A woman has been jailed for 10 years for laundering about $860m in Hong Kong.
Lam Meiling, 61, made almost 40,000 bank transfers between 2002 and 2005.
She said the money came from a factory owner from her hometown in Dongguan, and that her job was to transfer the money to other factory owners in mainland China.
She was arrested in 2008 after two of her bank accounts were investigated.
Lam said she was instructed by a former babysitter who had looked after her children before becoming a factory owner.
"[She] babysat my daughter, so in return I worked for her," local media quoted her as saying.
She said she received occasional monthly payments of HK $4,500 ($580; £388) in return for her services. She also said that she was illiterate.
Justice Andrew Chan said that although Lam, accused of laundering around HK$6.7 bn ($860m; £580m), was not the mastermind behind the scheme, he had no doubt she was aware of what she was doing.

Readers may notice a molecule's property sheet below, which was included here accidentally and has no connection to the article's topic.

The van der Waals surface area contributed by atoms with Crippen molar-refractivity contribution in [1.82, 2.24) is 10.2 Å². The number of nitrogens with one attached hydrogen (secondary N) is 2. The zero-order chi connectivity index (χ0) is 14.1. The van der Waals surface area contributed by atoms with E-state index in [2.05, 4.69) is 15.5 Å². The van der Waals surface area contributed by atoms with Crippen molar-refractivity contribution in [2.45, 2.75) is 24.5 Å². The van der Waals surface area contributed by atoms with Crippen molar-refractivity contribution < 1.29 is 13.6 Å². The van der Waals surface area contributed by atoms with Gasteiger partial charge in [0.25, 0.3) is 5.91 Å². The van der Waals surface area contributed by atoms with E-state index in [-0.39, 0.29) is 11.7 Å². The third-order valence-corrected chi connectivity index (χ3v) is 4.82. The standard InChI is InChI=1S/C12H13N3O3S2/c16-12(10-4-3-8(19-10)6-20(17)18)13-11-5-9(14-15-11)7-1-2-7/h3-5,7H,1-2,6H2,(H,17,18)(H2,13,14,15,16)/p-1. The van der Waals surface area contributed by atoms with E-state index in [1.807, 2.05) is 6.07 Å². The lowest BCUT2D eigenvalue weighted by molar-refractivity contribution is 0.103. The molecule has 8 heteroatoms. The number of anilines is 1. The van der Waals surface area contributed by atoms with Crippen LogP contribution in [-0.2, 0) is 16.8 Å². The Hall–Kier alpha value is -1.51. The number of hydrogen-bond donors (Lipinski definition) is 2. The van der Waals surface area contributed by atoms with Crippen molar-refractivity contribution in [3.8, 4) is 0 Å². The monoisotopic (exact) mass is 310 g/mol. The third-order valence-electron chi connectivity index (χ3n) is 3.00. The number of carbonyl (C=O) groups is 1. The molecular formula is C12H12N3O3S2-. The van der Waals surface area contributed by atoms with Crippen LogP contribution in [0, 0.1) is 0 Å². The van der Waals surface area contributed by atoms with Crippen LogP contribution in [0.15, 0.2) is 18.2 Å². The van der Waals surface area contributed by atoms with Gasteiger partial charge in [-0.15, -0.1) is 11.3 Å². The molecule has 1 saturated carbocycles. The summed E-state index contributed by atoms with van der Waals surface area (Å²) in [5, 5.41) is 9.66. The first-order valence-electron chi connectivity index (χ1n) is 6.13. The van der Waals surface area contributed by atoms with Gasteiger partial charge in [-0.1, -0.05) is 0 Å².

The case came to light after a Dutch citizen filed a fraud complaint that led to the investigation of two of Lam's many bank accounts.
Local media say that the money was laundered through nine banks, and that Lam laundered an average of HK$155m ($20m; £13m) every month.
Hong Kong has become a popular place for mainland Chinese to set up companies, because it is easy for them to travel into Hong Kong, and as a free market, financial transactions are easier.
In some instances, people from mainland China have used accounts in Hong Kong to obscure their assets through money-laundering.
In January a 22-year-old delivery man from Guangdong province was convicted of laundering almost HK$13.1bn ($1.68bn; £1.13bn) - the biggest money laundering case ever to be discovered in Hong Kong.